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Old 02-12-2019, 04:16   #1111
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Re: La Vagabonde's crossing

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Originally Posted by Dockhead View Post
..
.......We just bash through -- that's why I sail a strong monohull. But I see there may be another way to do this, and it's intriguing.
That was exactly my thoughts as well DH......
I just wonder how much of a component speed is ...as opposed to intelligence from this level of weather info?
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Old 02-12-2019, 04:27   #1112
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Re: La Vagabonde's crossing

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After having read along since the start of this thread I now registered after all to make this first post.

Thank you so much to everybody, BW and everybody else! I learned so many things. It was great to follow this thread every day. As a non-sailor (who has sailing friends) I have gained a whole new level of respect for what it takes, how knowledgeable and experienced and alert one has to be, what a calling it is. Hats off to those who pull it off!

Second, hats off also to the forum, because even though the thread decended into some nasty places at times, in my opinion, it always found itself again, dug itself out. That is no mean feat these days. (And I expect seasoned sailors to have a grumpy opinion or two.)

Finally, I hope it is within scope if as a climate scientist I perhaps provide two little on-topic bits of knowledge about changes that may be coming to the North Atlantic that likely will affect passages such as Vaga's in the future. It is quite interesting, I think. There are mainly two effects we're studying right now:

The first is that there is increasing evidence that the North Atlantic overturning circulation, in parts better known as the Gulf Stream, is somewhat slowing down (about 15% since the mid 20th century). This means less heat is transported to the North Atlantic. If this should continue and get stronger you can easily imagine the effect that will have on the formation of weather systems and the weather in Europe, generally. Actually, modelling studies show that the possibility cannot be ruled out that the overturning circulation could even break down at some point, which would change everything (we know it has been instable in the deeper past). Three pieces of evidence support the thought: first, while almost every part of the Earth has warmed, there is a large patch in the northern Atlantic SE of Greenland that has actually cooled - less heat is arriving, say the numbers; second, a weakening of the gulf stream would imply that it moves closer to the coast of North America, and indeed one can observe in data a warming of a large part of those waters just as one would expect (is there any knowledge in the sailing community about the gulf stream eddies being closer to the coast than a few decades ago?); and third, there are several additional independent lines of proxy evidence pointing to a slowdown. The cause is likely the increased influx of freshwater into the North Atlantic as Greenland melts more than it did, due to warming. Salinty gradients are what drives the gulf stream, and are declining due to the meltwater influx. And finally: if one runs a atmospere-ocean climate simulation model with doubled co2 concentration, the change produced for sea surface temperatures in the North Atlantic on the computer has exactly the pattern we're seeing in the actual measurements today: warming everywhere, but cooling SE of Greenland, and noticeable warming along the US East coast (btw, this warming is co-causing large eastern US snow storms in the winter). So it is not about gradual warming that we should be most worried about, but such knock-on effects like changes in large-scale circulation, here of the ocean. Anytime something this big changes in the ocean, it is going to have potentially profound consequences for the weather systems (and btw, of course things have always changed, which just shows they are not totally robust and stable against influences - so if now we humans are turning some of the big knobs, like co2 in the atmosphere, past fluctuations would suggest that the system will indeed react - in this case, we'd be entering territory we've not been in for the past 3 million years, since humans appeared as a species, as far as we know.)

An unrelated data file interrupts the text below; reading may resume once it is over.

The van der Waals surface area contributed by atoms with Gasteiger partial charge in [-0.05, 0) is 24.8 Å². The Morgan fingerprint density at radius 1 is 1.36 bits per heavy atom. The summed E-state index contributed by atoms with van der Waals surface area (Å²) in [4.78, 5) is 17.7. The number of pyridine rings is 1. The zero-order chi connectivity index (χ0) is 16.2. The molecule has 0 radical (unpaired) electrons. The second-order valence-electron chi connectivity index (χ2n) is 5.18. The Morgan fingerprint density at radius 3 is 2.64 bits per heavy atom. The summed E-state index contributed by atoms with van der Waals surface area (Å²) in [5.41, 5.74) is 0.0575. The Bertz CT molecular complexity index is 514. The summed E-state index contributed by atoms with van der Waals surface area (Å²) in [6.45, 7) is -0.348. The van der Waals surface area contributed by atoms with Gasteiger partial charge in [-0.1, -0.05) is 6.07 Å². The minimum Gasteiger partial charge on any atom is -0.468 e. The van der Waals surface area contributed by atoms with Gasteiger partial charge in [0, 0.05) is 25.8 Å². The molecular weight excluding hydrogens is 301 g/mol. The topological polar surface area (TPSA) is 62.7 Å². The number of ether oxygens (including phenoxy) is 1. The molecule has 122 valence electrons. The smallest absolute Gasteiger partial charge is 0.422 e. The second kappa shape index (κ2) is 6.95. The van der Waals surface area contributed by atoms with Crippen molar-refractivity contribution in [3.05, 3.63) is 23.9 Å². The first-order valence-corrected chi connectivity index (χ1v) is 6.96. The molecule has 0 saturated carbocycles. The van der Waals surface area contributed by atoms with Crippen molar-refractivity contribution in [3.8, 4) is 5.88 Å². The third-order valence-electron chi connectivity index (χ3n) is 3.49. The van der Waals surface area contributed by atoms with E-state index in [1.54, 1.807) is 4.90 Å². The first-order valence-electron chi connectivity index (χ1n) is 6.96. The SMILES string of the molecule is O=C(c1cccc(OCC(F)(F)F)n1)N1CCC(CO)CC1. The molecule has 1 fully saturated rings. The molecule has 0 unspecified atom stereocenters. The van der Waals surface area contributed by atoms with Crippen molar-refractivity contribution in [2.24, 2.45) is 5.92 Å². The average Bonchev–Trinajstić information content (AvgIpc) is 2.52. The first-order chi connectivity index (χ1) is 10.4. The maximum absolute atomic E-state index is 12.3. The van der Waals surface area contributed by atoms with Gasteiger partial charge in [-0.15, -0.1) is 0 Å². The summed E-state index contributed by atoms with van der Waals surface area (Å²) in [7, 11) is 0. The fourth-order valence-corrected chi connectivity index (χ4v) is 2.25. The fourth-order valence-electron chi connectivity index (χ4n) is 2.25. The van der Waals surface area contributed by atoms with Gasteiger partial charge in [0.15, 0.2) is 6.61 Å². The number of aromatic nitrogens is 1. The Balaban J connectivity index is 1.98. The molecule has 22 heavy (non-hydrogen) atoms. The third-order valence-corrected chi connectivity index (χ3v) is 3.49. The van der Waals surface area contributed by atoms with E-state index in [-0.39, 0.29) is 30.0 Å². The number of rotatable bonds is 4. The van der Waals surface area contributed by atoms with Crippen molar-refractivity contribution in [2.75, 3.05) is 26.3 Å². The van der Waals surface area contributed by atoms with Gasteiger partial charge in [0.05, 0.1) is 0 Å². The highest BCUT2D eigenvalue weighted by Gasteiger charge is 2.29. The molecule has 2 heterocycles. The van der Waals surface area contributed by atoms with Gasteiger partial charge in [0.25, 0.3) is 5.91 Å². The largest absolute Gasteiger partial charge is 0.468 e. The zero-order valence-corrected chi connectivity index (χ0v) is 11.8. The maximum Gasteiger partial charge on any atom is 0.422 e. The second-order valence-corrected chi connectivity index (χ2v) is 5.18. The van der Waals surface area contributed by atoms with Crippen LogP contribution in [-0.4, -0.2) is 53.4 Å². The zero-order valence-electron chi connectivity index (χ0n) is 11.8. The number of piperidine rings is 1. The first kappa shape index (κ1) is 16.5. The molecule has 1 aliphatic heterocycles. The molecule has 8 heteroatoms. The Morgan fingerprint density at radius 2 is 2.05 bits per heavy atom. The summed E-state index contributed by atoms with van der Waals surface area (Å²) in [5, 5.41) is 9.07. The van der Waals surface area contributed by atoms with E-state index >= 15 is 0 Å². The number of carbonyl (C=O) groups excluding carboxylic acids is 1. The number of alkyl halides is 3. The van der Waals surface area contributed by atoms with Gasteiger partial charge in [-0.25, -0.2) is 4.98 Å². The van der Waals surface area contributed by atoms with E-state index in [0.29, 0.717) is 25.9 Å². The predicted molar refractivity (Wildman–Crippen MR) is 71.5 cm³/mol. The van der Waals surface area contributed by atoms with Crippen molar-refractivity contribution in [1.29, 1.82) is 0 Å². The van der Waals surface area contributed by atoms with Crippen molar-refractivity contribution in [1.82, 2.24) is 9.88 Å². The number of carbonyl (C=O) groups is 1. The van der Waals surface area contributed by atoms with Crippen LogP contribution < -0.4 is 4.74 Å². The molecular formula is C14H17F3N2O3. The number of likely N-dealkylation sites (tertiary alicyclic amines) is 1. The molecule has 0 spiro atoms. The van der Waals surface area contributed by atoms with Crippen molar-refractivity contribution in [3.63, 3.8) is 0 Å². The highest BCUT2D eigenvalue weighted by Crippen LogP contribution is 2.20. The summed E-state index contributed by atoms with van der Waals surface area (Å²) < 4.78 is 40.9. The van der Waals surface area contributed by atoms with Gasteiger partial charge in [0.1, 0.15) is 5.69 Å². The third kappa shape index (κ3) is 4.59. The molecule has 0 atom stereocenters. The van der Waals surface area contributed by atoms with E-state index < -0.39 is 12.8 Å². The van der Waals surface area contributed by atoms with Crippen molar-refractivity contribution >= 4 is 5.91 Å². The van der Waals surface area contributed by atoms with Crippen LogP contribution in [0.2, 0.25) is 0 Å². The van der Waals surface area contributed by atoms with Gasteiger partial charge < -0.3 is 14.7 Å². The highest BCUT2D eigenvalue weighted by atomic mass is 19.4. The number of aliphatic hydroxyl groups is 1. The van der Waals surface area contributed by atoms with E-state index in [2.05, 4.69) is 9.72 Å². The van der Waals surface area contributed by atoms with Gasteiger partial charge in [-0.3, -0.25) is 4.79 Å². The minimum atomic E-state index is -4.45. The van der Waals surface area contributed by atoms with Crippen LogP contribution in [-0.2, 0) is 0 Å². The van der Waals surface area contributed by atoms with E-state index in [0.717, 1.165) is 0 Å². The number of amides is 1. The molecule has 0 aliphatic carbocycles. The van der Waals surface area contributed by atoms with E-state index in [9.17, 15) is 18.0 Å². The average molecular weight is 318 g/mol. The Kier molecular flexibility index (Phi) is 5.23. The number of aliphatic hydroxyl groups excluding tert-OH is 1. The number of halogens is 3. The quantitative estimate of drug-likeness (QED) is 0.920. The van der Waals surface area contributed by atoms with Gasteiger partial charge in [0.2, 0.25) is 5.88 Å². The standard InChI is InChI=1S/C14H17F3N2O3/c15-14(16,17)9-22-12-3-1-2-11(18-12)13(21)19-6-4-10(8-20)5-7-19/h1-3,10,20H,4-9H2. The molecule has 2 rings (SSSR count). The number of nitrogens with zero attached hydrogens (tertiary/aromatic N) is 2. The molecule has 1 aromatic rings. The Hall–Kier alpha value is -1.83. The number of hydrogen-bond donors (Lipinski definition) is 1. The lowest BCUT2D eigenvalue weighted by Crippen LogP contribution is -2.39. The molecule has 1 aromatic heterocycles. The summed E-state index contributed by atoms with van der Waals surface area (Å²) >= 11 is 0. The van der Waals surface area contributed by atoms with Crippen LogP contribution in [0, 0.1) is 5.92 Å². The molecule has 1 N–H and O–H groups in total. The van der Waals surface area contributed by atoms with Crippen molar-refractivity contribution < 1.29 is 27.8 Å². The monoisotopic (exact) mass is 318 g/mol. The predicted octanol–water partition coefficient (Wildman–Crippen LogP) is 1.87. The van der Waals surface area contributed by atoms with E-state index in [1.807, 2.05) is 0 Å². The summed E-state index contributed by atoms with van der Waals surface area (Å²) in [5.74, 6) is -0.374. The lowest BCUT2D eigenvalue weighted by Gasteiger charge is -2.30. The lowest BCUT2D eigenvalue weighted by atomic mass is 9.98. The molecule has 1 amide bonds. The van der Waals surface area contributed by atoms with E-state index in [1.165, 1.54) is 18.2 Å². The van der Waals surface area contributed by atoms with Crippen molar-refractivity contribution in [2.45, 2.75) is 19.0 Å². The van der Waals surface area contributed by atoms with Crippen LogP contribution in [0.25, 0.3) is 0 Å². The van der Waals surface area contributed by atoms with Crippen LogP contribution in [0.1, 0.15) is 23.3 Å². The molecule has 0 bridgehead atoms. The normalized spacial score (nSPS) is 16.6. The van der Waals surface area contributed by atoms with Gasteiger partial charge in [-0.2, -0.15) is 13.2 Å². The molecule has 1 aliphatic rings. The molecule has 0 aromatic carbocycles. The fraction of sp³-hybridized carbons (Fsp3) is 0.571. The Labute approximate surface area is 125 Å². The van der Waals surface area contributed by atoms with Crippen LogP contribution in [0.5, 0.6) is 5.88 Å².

The second is that more and more evidence has come out that the jet streams that pattern the weather systems in the northern hemisphere including the North Atlantic have had wobbly configurations more frequently than in the past, that is to say, large meanders to the north and south. This was arcance knowledge we climate scientists had a few years ago but it recently has made its way into the more general news and weather reports etc. We think the reason is that the temperature difference between the tropics and the Arctic has declined since around 2000 because with global warming, the Arctic warms faster, reducing the difference. Atmospheric dynamics is a really complex topic, so we're not totally sure, but we think there is now an increased chance of what is called a quasi-resonance between two kinds of planetary waves in the atmosphere: one travelling around, one stationary as created by mountain chains etc. When these two wave patterns enter a kind of resonance, they can self-stabilize. This is when we have cold air from the North flowing far south, or warm air from the South flowing very far North. This has always happened, and gave us spells of weather, but more recently these phenomena have not decayed after a few days like they used to, but stabilize as decribed and have lasted for 3-4 weeks rather than 3-4 days. Many of the droughts or floods or cold spells or heat waves (depending on where you are in the pattern) in the past 20 years show this wave number 6-8 pattern around the Northern hemisphere in the data. The economic losses are large. And the frequency of these occurrences has been up. What is worrisome is that the heat wave parts of the pattern are centered on the world's bread baskets: the mid-US, W. Europe, Central Asia. But this is a North Atlantic navigation thread, so I'd just like to point out that in addition to ocean circulation potentially changing, with large impacts on weather systems, atmospheric circulation is also beginning to show effects, also with large effects on weather systems. Actually, the two might even be coupled: the jet stream wind systems like to play around that N. Atlantic area of deep water formation, so the cooling there could actually influence the atmospheric waves, as well. And we're just at the beginning of what real climate change might bring in a few decades.